Originally published in Daily Journal, Nov. 25, 2019
by Christa Ramey
The beloved holiday movie “A Christmas Story” features a laugh-out-loud scene in which the film’s bespectacled hero is forced to confront a pair of terrifying bullies blocking his way home from school.
It’s an amusing moment, especially when viewed from the relative safety of adulthood and through the lens of a nostalgic comedy. But for children regularly experiencing this kind of torment as their presentday reality, bullying is, in fact, a matter of life and death.
Bullying and teen suicide are deeply intertwined. One study by researchers at Yale School of Medicine estimated that bullying victims are anywhere from two to nine times more likely to report suicidal thoughts than other children were. For adolescents, suicide is the second leading cause of death. “Bullying-suicide link explored in new study by researchers at Yale,” Yale News, July 16, 2008.
In a move of critical importance, the California Legislature has acknowledged this reality by passing three new laws at the intersection of bullying and suicide:
• AB 1767, which offers age-appropriate suicide prevention education;
• AB 34, which requires school district to post bullying prevention policies information about cyberbullying online; and
• AB 984, which allows taxpayers to send their excess tax payments to a Suicide Prevention Voluntary Contribution Fund, which funds the National Suicide Prevention Lifeline.
I’m an attorney whose job it is to hold school districts accountable when they fail to protect students from bullying. In my work, I’ve seen vast inconsistencies in implementation of anti-bullying policies. All schools are now required to have such policies in place, but requiring a school board to write a set of rules on a piece of paper is a far cry from having students abide by them in the hallways, or more important, having teachers and administrators effectively put them into practice in a way that meaningfully changes students’ lives.
Some schools embrace anti-bullying policies wholeheartedly, creating programs that educate both students and faculty. Students are instructed in how to recognize, cope with, and halt bullying, through peer interventions and with faculty support. Crucially, teachers too are given an education. They are instructed in how to identify those students most likely to become victims of bullying before such treatment begins, and how to recognize situations which in years past might have been ignored as trivial or dismissed as typical — a mindset embodied in the blithe adage, “boys will be boys” (though it’s girls who are actually at higher risk for suicide). Teachers are also taught appropriate interventions that can prevent an imbalanced power dynamic from burgeoning into full-blown bullying.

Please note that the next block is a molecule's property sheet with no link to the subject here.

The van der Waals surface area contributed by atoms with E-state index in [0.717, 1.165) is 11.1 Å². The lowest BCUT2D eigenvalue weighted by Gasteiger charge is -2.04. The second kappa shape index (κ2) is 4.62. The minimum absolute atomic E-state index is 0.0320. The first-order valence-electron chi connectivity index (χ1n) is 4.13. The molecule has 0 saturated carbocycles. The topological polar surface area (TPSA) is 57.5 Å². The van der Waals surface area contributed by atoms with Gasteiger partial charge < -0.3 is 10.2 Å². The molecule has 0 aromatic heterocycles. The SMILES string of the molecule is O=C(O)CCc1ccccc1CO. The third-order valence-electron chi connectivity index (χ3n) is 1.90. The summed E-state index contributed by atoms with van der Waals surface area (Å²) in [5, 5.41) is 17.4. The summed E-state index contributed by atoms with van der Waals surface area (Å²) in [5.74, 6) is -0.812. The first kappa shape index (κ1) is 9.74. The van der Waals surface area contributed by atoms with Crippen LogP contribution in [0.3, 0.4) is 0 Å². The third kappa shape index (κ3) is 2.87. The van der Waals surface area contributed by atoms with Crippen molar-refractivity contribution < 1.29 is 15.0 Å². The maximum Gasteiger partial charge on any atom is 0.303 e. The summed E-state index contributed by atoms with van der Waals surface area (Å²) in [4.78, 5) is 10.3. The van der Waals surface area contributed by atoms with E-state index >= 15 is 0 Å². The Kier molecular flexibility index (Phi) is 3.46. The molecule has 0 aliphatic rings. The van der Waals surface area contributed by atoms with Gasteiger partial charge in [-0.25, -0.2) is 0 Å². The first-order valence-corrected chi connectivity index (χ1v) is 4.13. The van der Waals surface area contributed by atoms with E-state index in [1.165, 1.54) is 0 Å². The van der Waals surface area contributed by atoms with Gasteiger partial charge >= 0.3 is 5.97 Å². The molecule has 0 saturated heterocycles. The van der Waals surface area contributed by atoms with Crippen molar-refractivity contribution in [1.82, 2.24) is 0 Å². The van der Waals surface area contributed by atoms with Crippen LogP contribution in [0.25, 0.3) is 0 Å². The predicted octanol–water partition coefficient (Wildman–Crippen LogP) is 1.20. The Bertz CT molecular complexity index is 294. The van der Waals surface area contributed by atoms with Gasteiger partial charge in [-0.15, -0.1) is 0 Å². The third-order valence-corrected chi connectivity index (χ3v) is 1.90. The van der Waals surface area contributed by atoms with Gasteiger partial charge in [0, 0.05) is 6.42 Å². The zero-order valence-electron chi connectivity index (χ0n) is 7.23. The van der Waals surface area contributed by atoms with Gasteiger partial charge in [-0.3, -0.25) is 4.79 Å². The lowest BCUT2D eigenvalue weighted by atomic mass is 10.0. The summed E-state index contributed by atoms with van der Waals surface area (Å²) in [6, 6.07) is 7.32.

I would love to live in a world in which all campuses handed such tools to every adult and child who walked through the school gates, and would feel completely satisfied to find myself out of a job. Unfortunately, so far that hasn’t happened. In many districts, I’ve seen the same dramas play out again and again — lax policies create similar victims (special needs children are consistently at risk), and are explained away with similar excuses (district officials typically try to save themselves by blaming the victim). It’s gratifying to play a role in empowering bullied children and their families, and in taking school districts to task when, much like the vintage scrappers in “A Christmas Story,” they haven’t yet caught up with the modern understanding of the devastating impact bullying can have, instead remaining stubbornly mired in an antiquated world.
It’s encouraging that state lawmakers and our governor, who signed all three bills, support educating children about selfharm from a young age. This is a remarkable turnaround from the formerly common code of silence around suicide and suicidal thoughts, stemming from a misguided attempt to “shield” children from something they may already be experiencing every day. Still more encouraging is the law that will make it easier for Californians to donate to suicide prevention organizations. The requirement for schools to make their anti-bullying policies easily available is a strong step along our path away from the shrugs or callous incitements to “toughen up” that kids bringing complaints of bullying used to be handed in the past.
However, these online anti-bullying policies shouldn’t merely be artifacts committed to the internet. They need to exist in the form of living, breathing plans of action that are being used in every school, every day — as if students’ lives depended on it. Because they do.
Christa Ramey, a Los Angeles-based attorney who specializes in school bullying cases, is a principal at Ramey Law, PC. Find her at https://www.rameylawpc.com.